ABU DHABI, UNITED ARAB EMIRATES | Like for like and inch for inch. Cerebral, professional and admired as the 5-foot-9 Tom Watson is, much the same can be said of Paul McGinley. At 5-foot-7, Paul McGinley is hobbit-sized, a man with dark hair and a dark face and sombre eyes that can suddenly dance and sparkle like rays of sunshine reflecting on water. McGinley, the man who sank the winning putt in the Ryder Cup at The Belfry in 2002, is so popular that he had 400 text messages of congratulation on being selected Ryder Cup captain. On the practice ground at Abu Dhabi Golf Club last Wednesday, he cut a regal figure, being stopped every few steps by another player or caddie who wanted to shake his hand and have a few words. It was 20 minutes before he was able to get a golf club out of his bag and then, noticing a hovering journalist, he smiled and asked: “Did you want a word?” That was another half-hour gone for the cause that will dominate his life from now until October next year, but if ever a man seems comfortable in this environment, it is McGinley. His hardest task is going to be saying no. He is said by his peers to be a very good motivator, to be considerate, friendly and intelligent, characteristics that contributed to the waves of enthusiasm that built up for his captaincy and remained steadfast throughout the campaign. Others supported Darren Clarke until he withdrew, and some were for Colin Montgomerie but Rory McIlroy, Luke Donald, Justin Rose and Ian Poulter wanted only McGinley.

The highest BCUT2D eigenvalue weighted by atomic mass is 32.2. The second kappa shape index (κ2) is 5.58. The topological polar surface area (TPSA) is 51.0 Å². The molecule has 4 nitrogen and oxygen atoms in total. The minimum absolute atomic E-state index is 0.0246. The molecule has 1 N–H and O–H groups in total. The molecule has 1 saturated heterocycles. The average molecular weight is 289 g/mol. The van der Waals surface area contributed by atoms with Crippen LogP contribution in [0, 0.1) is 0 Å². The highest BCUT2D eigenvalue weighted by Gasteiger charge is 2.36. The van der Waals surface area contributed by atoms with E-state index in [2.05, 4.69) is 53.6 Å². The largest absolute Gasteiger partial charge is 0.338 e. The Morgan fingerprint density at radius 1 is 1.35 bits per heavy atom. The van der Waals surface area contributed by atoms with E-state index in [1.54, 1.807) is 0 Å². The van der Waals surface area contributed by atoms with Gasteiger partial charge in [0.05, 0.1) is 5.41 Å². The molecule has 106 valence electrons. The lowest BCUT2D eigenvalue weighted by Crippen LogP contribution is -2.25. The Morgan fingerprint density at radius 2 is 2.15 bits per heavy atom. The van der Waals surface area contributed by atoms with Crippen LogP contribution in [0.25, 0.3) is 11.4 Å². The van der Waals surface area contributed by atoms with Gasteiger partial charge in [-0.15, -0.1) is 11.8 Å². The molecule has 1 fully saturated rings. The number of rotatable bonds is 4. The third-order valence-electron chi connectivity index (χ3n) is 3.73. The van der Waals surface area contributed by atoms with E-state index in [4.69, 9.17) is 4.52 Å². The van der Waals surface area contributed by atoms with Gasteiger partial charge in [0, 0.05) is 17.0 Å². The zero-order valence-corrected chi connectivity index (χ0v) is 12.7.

And it was their approval, particularly McIlroy’s, that won it for McGinley. “Paul makes you feel good about yourself,” the world No. 1 said. “He is the best captain I have ever played under.” Shane Lowry was rushed to hospital with shingles during a tournament in Dubai last November. One man spent an hour at Lowry’s bedside each night – McGinley. It was McGinley who thought that Donald was tired after the FedEx series and could go home on the Friday afternoon of the Ryder Cup. After clearing it with Jose Maria Olazábal, McGinley told Donald to return to his wife and children half an hour from Medinah and though Donald and Garcia lost their Saturday morning match, Donald’s form on Saturday afternoon and Sunday helped keep the trophy in Europe. In Ryder Cups, McGinley is meticulous, a note-taker, in his element in a team environment. At such times some people rise to the occasion and others sink. McGinley doesn’t so much rise as soar. “I always played better when part of a team,” he said. “My heart ticks a bit faster, my adrenaline goes a bit more and I love the team environment at Ryder Cups, the meetings, the pageantry, everything. I seem to go to another level when I’m involved in team golf.” His meticulousness is less evident in his private life. “If you asked his wife if he was organised, she’d say, ‘No,’ ” Padraig Harrington, McGinley’s close friend, said. “Let me put it this way. A few weeks before a tournament at Wentworth he invited us to dinner for six o’clock on the Saturday night. Several times in the following weeks he mentioned it. He only remembered to tell Ali, his wife, about three o’clock on the Saturday afternoon. Like most of us, he is totally focused on certain things and everything else is rather loose.” McGinley, 46, smiled ruefully. “That’s true. I have a lot on,” so much that he has abandoned his season ticket holder status at West Ham football club in east London. He left Chubby Chandler’s management company three years ago and now looks after himself. He is a restless sort, the sort to push on an open door. He is constantly looking for business opportunities, enjoying the days when he invites all his sponsors and business associates for a game of golf and he can hear them talk about what they are doing and try to think of ways in which he can put that to his advantage. He and a university friend set up Clubstohire, which rents out golf clubs at 14 airports throughout Europe. McGinley has recently opened some golf academies run in conjunction with Tullow Oil, an Irish exploration company in Ghana, West Africa, “the fastest growing economy in the world last year,” he said. And he is involved with Eligo, a company that charges £10,000 annually to each of 100 members in return for membership and playing rights at some of Europe’s most famed golf clubs such as Old Head of Kinsale, Valderrama and Turnberry. With degrees in marketing from an Irish college and international business and finance from San Diego University, McGinley may be academically the brightest recent captain. His dignity throughout the captaincy process, one that was unseemly at times, earned him new friends in addition to those such as McIlroy, Harrington and Lowry, who were at the back of the room when his captaincy was announced. McGinley, one of Sam Torrance’s 12 lions, may have kept his silence until he was named captain, but now we may expect to hear him start to roar.